This section of Foundations of Research Writing investigates representations of New York City in poetry, prose, and fiction from the early twentieth century to the present. We will consider everyday life at street level, navigating news and transport, beginning with Frank O'Hara's "The Day Lady Died," in which the speaker learns of the death of the jazz musician Billie Holliday. O'Hara published this poem in Lunch Poems (1964), a collection of verse he composed while working at the Museum of Modern Art. We will have the opportunity to visit MoMA, seeing the paintings that inspired O'Hara and other writers. Focusing on the first half of the twentieth century, we will return to Edith Wharton's Old New York (1924) and E. B. White's Here is New York (1949). We will then explore the literary, artistic, and musical experimentation of the Harlem Renaissance and the ways it has inspired twenty-first century poets. Later in the term, we will join Dorothy Parker at the Algonquin Round Table and Dawn Powell in Greenwich Village. We will also encounter the lasting impression of transportation, reading such poems as William Carlos Williams's "The Great Figure" and Barbara Guest's "20," anticipating more recent narratives like Patti Smith's M Train (2015). Our course concludes with the Beat poetry scene and Allen Ginsberg's "Howl" (1955). Students in this class will complete essays, blog postings, digital projects, and presentations, becoming more innovative thinkers able to articulate complex critical ideas.
This course examines global dimensions of literature and culture during the first half of the twentieth century. Reading British, American, and Anglophone writers, we will consider such topics as changes in technology, cities, transportation, media, education, the visual arts, war, and the British Empire. Our course texts will include James Joyce’s The Dead (1914), Nella Larsen’s Passing (1929), Mulk Raj Anand’s Untouchable (1934), and Jean Rhys’s Good Morning, Midnight (1938) as well as the poetry, prose, and short stories of Sarojini Naidu, Una Marson, Claude McKay, T. S. Eliot, Ezra Pound, Virginia Woolf, and E. M. Forster. By completing essays, digital projects, and blog postings, the students in this course will develop a more detailed understanding of the complexity of language, geography, and history.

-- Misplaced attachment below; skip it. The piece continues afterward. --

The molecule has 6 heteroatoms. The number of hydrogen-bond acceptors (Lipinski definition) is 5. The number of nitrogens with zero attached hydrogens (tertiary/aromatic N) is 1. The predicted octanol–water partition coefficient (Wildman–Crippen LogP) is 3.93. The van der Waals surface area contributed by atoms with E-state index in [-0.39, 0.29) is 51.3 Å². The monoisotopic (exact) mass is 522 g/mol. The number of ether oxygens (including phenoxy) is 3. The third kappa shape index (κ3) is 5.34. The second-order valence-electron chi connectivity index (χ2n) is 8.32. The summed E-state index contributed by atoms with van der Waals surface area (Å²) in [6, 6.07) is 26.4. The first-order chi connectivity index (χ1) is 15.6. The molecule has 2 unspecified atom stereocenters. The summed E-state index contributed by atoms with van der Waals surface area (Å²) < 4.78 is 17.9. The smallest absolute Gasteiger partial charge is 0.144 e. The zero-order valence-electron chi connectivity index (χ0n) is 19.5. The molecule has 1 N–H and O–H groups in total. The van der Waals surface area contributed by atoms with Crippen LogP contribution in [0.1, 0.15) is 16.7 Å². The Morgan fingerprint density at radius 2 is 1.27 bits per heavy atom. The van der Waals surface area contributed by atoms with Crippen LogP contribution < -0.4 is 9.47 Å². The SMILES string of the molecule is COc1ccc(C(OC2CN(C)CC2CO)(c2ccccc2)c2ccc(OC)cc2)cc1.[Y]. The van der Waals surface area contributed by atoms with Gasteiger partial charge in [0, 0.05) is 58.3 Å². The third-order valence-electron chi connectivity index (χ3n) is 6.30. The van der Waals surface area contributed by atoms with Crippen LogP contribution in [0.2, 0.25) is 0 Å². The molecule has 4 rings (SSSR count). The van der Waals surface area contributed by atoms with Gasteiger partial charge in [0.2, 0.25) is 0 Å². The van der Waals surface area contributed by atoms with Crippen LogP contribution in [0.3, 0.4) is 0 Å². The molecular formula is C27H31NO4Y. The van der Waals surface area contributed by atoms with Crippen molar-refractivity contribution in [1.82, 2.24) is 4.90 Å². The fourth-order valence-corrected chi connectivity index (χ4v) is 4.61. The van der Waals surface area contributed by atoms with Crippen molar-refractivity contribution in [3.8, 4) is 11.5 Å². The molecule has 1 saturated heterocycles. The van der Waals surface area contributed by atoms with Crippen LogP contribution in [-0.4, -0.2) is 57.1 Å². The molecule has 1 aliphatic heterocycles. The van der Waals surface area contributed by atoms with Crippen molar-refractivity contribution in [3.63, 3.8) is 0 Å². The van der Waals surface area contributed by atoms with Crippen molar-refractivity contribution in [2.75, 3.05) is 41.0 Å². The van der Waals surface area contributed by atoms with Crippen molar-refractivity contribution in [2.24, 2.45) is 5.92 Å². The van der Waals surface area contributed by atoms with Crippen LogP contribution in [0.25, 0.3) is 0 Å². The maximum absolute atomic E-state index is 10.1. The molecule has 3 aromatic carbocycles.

Amanda Golden is an Assistant Professor of English at the New York Institute of Technology. She is the author of Annotating Modernism: Marginalia and Pedagogy from Virginia Woolf to the Confessional Poets (Routledge, forthcoming) and editor of This Business of Words: Reassessing Anne Sexton (UP of Florida, 2016). Her research and teaching interests include American and British literature from the nineteenth century to the present, modernism, poetry and poetics, literary archives, composition, and the digital humanities.